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Sencha - losse thee

No. 51

Sencha - losse thee

Japanese Green Tea

Een authentieke losse Japanse thee met een zuivere groene smaak, onze bekroonde Sencha is verfrissend, graszoet en heerlijk, zowel warm als koud gedronken.

From: Ise Bay, Mie Prefecture, Japan


Shipping policy

All orders fulfilled by our EU fulfillment center based in Netherlands via DHL Parcels. 

CUSTOMS CHARGES: this is not applicable for orders fulfilled within EU

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If you have any questions, please contact us via | 0044-1322284923

The origins of our Sencha Japanese green tea

Harvested in the historic tea-growing district of Ise Bay, Japan, our No. 51 loose leaf Sencha is an Great Taste award-winning luxury green tea picked from the treasured spring flush on a farm cultivated by Yosh Tsutsumi. With a fresh grass and seaweed aroma, and sweet flavour with subtle umami astringency, it's a high-quality refreshing brew that can be enjoyed hot or cold at any time of day.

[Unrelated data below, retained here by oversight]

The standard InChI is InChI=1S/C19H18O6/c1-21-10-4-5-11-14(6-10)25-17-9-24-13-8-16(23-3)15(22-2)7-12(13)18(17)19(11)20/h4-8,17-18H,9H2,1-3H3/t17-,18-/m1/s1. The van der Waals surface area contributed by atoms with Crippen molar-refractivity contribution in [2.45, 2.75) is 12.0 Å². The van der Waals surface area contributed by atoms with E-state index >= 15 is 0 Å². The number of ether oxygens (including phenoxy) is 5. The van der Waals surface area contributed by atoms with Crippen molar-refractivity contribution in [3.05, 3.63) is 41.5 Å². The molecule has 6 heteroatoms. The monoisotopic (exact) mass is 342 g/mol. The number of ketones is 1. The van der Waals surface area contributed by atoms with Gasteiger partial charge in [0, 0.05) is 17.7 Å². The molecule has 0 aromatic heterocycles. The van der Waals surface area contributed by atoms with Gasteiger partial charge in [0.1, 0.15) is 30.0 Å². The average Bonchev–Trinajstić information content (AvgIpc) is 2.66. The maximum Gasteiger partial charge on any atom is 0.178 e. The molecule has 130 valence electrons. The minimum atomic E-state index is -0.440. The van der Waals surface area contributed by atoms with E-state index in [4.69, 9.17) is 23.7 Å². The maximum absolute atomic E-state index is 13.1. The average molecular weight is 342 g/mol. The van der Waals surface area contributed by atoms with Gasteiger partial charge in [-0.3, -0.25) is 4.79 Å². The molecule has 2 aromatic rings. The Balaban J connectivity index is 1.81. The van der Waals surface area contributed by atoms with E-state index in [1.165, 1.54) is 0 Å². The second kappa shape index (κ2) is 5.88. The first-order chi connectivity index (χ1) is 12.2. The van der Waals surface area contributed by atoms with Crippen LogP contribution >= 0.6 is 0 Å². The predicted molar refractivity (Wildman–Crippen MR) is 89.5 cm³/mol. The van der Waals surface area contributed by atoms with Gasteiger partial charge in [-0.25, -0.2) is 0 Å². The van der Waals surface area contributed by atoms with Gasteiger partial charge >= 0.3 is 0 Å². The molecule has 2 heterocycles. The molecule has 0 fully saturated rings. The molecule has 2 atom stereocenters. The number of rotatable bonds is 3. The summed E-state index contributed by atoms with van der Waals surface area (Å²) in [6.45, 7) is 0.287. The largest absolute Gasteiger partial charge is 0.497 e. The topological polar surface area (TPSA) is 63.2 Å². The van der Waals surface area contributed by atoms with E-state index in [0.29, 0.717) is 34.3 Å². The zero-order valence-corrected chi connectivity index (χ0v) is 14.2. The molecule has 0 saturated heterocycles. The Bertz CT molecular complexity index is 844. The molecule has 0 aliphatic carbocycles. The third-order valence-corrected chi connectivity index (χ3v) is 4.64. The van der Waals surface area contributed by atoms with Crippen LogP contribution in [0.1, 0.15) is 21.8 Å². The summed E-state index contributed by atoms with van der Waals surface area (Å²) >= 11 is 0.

Deep green, broken needle-like tea leaves create a clear, light-green infusion with sunny yellow undertones. In the mouth are more of those grassy characters, along with a creamy quality that makes for supremely smooth sipping.

First-flush Sencha like this Great Taste Awards winner are considered the finest of their kind, and we work closely with producer to source the best from each harvest. Our Japanese Sencha green tea is grown from the hybrid Saemidori (it means 'clear green') cultivar at around sea level in the Ise Bay area of Mie Prefecture on Honshu, where tea has been grown for some 800 years.

Learn more about our Japanese Sencha

What is sencha tea?

Much loved for its light vegetal character and fresh, grassy quality Sencha is one of the most popular teas in Japan and certainly one of its most successful exports. A Buddhist monk called Eisai is widely credited with introducing tea farming to Japan, bringing seeds back from a visit to China in 1191. His book, Kissa Yojoki (which can be translated as 'How to Stay Healthy by Drinking Tea'), was the first book about tea in Japan.